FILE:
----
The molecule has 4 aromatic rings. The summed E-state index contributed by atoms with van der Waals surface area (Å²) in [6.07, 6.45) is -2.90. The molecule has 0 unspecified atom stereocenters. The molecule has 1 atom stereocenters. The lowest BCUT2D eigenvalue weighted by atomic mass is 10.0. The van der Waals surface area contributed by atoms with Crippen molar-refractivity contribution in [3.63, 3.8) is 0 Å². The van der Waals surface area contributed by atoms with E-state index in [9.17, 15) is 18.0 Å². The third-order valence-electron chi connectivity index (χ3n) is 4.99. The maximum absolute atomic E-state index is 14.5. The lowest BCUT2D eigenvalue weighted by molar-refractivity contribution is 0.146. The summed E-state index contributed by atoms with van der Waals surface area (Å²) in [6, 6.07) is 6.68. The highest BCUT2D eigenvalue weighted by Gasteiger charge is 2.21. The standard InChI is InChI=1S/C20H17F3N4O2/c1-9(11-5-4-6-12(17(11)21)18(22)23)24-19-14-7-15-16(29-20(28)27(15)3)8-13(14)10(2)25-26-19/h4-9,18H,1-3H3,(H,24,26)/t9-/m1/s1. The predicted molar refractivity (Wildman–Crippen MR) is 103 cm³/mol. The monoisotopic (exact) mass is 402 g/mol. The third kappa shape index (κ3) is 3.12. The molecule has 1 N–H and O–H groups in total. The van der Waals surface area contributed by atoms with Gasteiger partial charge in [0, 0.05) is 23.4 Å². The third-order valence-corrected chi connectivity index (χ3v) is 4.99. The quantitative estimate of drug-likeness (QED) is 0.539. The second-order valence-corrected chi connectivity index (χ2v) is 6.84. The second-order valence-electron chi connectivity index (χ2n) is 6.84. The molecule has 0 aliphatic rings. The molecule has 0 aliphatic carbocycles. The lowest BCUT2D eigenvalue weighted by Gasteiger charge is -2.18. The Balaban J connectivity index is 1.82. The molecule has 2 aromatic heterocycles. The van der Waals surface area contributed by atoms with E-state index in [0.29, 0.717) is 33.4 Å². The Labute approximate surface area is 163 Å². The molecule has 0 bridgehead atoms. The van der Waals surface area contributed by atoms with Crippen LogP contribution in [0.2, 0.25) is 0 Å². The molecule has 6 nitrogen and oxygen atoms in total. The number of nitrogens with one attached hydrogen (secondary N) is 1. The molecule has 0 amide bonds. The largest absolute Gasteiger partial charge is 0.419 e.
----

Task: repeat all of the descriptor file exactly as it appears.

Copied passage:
The molecule has 4 aromatic rings. The summed E-state index contributed by atoms with van der Waals surface area (Å²) in [6.07, 6.45) is -2.90. The molecule has 0 unspecified atom stereocenters. The molecule has 1 atom stereocenters. The lowest BCUT2D eigenvalue weighted by atomic mass is 10.0. The van der Waals surface area contributed by atoms with Crippen molar-refractivity contribution in [3.63, 3.8) is 0 Å². The van der Waals surface area contributed by atoms with E-state index in [9.17, 15) is 18.0 Å². The third-order valence-electron chi connectivity index (χ3n) is 4.99. The maximum absolute atomic E-state index is 14.5. The lowest BCUT2D eigenvalue weighted by molar-refractivity contribution is 0.146. The summed E-state index contributed by atoms with van der Waals surface area (Å²) in [6, 6.07) is 6.68. The highest BCUT2D eigenvalue weighted by Gasteiger charge is 2.21. The standard InChI is InChI=1S/C20H17F3N4O2/c1-9(11-5-4-6-12(17(11)21)18(22)23)24-19-14-7-15-16(29-20(28)27(15)3)8-13(14)10(2)25-26-19/h4-9,18H,1-3H3,(H,24,26)/t9-/m1/s1. The predicted molar refractivity (Wildman–Crippen MR) is 103 cm³/mol. The monoisotopic (exact) mass is 402 g/mol. The third kappa shape index (κ3) is 3.12. The molecule has 1 N–H and O–H groups in total. The van der Waals surface area contributed by atoms with Gasteiger partial charge in [0, 0.05) is 23.4 Å². The third-order valence-corrected chi connectivity index (χ3v) is 4.99. The quantitative estimate of drug-likeness (QED) is 0.539. The second-order valence-corrected chi connectivity index (χ2v) is 6.84. The second-order valence-electron chi connectivity index (χ2n) is 6.84. The molecule has 0 aliphatic rings. The molecule has 0 aliphatic carbocycles. The lowest BCUT2D eigenvalue weighted by Gasteiger charge is -2.18. The Balaban J connectivity index is 1.82. The molecule has 2 aromatic heterocycles. The van der Waals surface area contributed by atoms with E-state index in [0.29, 0.717) is 33.4 Å². The Labute approximate surface area is 163 Å². The molecule has 0 bridgehead atoms. The van der Waals surface area contributed by atoms with Crippen LogP contribution in [0.2, 0.25) is 0 Å². The molecule has 6 nitrogen and oxygen atoms in total. The number of nitrogens with one attached hydrogen (secondary N) is 1. The molecule has 0 amide bonds. The largest absolute Gasteiger partial charge is 0.419 e.